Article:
Thus, adolescents and emerging adults who have been exposed to higher levels of real-life violence would benefit from psychological interventions to help them cope with these challenging experiences and emotional sequelae. Prospective research also is needed to elucidate the long-term effects of these markers of desensitization to violence. The present findings also have implications for future research on exposure to violence. Most importantly, the results demonstrate that the relationships between exposure to violence and some aspects of emotional and physiological functioning are not simply linear, as typically studied, but follow more complex curvilinear patterns.
The presence of such curvilinear patterns may help explain previous null or inconsistent findings, as we showed for empathy. Thus, to more accurately represent the role of exposure to violence in adaptive and maladaptive outcomes, future research should incorporate more complex, nonlinear models.
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In addition, research should continue to systematically evaluate gender differences in the effects of exposure to violence. The findings of this study need to be interpreted in the context of its limitations. The cross-sectional design of the study does not permit causal inferences about the relationships between exposure to violence and PTSD symptoms, empathy, fantasy and baseline physiological functioning. Stronger inferences could be drawn from experimental studies that manipulate exposure to real-life or movie violence, longitudinal studies that track exposure to violence, emotional functioning and physiological arousal over time, and quasi-experimental studies that compare individuals differentially exposed to random violence e.
Another limitation of this study is the exclusion of video game violence, which has been linked more extensively with emotional and physiological desensitization Carnagey et al. This exclusion was done on purpose to allow a focus on more passive forms of violent media exposure and to parallel the exposure to violent movie clips in the lab.
As suggested by some research Funk et al. More research is needed to directly compare these different forms of violent media, particularly in experimental studies. Our assessment of emotional and physiological functioning also was somewhat limited. Future studies would benefit from including measures of more generalized emotional distress e. Similarly, the inclusion of additional physiological measures with well-elaborated links to affective processing mechanisms and e.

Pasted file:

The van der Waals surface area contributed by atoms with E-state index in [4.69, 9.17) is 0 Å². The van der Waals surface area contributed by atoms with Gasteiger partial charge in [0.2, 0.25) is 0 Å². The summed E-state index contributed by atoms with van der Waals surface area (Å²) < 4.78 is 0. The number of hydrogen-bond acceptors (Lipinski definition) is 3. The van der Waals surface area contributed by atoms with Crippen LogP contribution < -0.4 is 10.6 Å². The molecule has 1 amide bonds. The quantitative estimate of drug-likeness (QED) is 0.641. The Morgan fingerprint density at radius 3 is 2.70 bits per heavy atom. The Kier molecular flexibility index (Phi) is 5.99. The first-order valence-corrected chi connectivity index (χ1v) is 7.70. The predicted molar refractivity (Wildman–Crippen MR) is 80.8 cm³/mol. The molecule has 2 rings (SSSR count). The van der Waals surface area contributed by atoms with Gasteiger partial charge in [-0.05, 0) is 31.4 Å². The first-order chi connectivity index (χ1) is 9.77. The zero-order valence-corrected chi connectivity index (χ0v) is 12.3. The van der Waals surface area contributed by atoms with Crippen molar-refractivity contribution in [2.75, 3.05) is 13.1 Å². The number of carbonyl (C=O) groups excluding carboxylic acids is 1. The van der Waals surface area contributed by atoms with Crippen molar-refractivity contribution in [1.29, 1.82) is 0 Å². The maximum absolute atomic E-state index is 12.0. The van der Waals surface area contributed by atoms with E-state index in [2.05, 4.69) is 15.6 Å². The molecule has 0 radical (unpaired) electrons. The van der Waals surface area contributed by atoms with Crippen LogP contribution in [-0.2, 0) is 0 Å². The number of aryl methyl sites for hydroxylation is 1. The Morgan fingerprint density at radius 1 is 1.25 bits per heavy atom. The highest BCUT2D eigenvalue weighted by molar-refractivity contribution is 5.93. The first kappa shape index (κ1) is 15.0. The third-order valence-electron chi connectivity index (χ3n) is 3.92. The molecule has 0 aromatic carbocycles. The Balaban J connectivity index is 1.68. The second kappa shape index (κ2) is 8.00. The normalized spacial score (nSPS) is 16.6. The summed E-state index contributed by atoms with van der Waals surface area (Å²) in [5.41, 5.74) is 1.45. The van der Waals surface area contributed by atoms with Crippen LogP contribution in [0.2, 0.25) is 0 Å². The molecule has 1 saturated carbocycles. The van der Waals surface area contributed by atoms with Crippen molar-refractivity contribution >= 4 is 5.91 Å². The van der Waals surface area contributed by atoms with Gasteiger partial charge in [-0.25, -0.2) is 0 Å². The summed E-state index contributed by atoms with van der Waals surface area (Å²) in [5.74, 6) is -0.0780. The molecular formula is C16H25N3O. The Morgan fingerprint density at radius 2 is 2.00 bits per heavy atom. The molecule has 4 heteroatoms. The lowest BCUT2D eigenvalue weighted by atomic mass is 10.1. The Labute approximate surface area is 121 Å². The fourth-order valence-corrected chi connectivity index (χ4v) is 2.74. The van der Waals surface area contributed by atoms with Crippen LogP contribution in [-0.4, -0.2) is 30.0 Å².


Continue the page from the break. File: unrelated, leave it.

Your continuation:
Finally, neuroimaging is an additional promising avenue for better understanding of the impact of exposure to violence on cognitions, emotions and behavior Bartholow et al. Although our sample of college students was racially diverse, the results may not generalize to young adults not attending college, males who were somewhat underrepresented in the sample , and high-risk or clinical populations. The reactivity analyses were limited by smaller sample size half of the original sample which decreased power to detect complex interactive effects of smaller magnitude and those involving gender due to the gender imbalance.
The studied relationships may also vary as a function of development and should be examined in studies with younger youth. Given the high prevalence of exposure to violence that youth experience in both real-life and media and frequently voiced concerns about youth becoming desensitized to violence Fanti and Avraamides ; Finkelhor et al.
While limited exposure to real-life violence appeared to have some developmental benefits in the form of higher empathy, experiencing higher levels of real-life violence was linked with maladaptive outcomes including higher trauma symptoms, escape to fantasy, and reduced empathy.
In males, higher levels of exposure to real-life violence were also associated with diminished emotional reactivity to violent videos. Thus, youth exposed to higher levels of real-life violence do show some signs of emotional desensitization involving lower empathy, and for males also decreasing distress to repeated scenes of violence. Individuals exposed to higher levels of movie violence did not demonstrate any evidence of emotional desensitization, but their blood pressure reactivity to violent videos showed more pronounced habituation effects that may indicate physiological desensitization to televised violence.
Future research should address the long-term consequences of emotional desensitization among youth exposed to high levels of real-life violence, as well as strategies to treat or prevent the development of these symptoms in these youth. SM designed the study, performed statistical analyses, and drafted the manuscript; AM designed the study, coordinated data collection, and contributed to manuscript revisions; EC contributed to study design, data analyses and manuscript revisions; RW provided guidance on study design, use of equipment for data collection, and manuscript revisions.